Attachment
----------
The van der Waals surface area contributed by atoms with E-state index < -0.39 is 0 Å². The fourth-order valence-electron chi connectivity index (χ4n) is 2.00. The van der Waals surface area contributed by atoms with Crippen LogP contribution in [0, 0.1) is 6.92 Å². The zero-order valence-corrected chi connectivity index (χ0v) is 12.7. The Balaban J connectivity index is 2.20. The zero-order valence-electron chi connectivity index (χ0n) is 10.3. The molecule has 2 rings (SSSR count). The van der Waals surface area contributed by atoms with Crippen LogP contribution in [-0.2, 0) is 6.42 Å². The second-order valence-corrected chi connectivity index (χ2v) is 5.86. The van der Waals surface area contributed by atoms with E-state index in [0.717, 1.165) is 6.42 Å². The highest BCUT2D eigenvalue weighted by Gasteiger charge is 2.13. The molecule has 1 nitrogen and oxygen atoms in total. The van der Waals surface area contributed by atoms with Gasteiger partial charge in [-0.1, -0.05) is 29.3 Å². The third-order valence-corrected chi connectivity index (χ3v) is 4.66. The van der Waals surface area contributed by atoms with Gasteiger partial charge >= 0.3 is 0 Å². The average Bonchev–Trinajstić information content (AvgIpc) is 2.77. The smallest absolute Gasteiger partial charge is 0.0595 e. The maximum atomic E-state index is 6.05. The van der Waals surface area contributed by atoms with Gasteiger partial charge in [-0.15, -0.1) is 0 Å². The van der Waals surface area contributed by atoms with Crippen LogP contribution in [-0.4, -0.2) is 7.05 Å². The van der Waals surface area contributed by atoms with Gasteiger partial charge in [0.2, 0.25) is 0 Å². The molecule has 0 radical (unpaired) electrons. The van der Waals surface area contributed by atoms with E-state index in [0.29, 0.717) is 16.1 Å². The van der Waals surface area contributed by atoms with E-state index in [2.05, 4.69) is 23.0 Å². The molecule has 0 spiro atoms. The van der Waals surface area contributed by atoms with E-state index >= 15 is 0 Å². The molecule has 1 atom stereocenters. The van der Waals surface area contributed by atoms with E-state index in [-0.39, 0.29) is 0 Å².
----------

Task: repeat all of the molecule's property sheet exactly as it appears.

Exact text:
The van der Waals surface area contributed by atoms with E-state index < -0.39 is 0 Å². The fourth-order valence-electron chi connectivity index (χ4n) is 2.00. The van der Waals surface area contributed by atoms with Crippen LogP contribution in [0, 0.1) is 6.92 Å². The zero-order valence-corrected chi connectivity index (χ0v) is 12.7. The Balaban J connectivity index is 2.20. The zero-order valence-electron chi connectivity index (χ0n) is 10.3. The molecule has 2 rings (SSSR count). The van der Waals surface area contributed by atoms with Crippen LogP contribution in [-0.2, 0) is 6.42 Å². The second-order valence-corrected chi connectivity index (χ2v) is 5.86. The van der Waals surface area contributed by atoms with E-state index in [0.717, 1.165) is 6.42 Å². The highest BCUT2D eigenvalue weighted by Gasteiger charge is 2.13. The molecule has 1 nitrogen and oxygen atoms in total. The van der Waals surface area contributed by atoms with Gasteiger partial charge in [-0.1, -0.05) is 29.3 Å². The third-order valence-corrected chi connectivity index (χ3v) is 4.66. The van der Waals surface area contributed by atoms with Gasteiger partial charge >= 0.3 is 0 Å². The average Bonchev–Trinajstić information content (AvgIpc) is 2.77. The smallest absolute Gasteiger partial charge is 0.0595 e. The maximum atomic E-state index is 6.05. The van der Waals surface area contributed by atoms with Gasteiger partial charge in [-0.15, -0.1) is 0 Å². The van der Waals surface area contributed by atoms with Crippen LogP contribution in [-0.4, -0.2) is 7.05 Å². The van der Waals surface area contributed by atoms with Gasteiger partial charge in [0.2, 0.25) is 0 Å². The molecule has 0 radical (unpaired) electrons. The van der Waals surface area contributed by atoms with E-state index in [0.29, 0.717) is 16.1 Å². The van der Waals surface area contributed by atoms with E-state index in [2.05, 4.69) is 23.0 Å². The molecule has 0 spiro atoms. The van der Waals surface area contributed by atoms with E-state index >= 15 is 0 Å². The molecule has 1 atom stereocenters. The van der Waals surface area contributed by atoms with E-state index in [-0.39, 0.29) is 0 Å².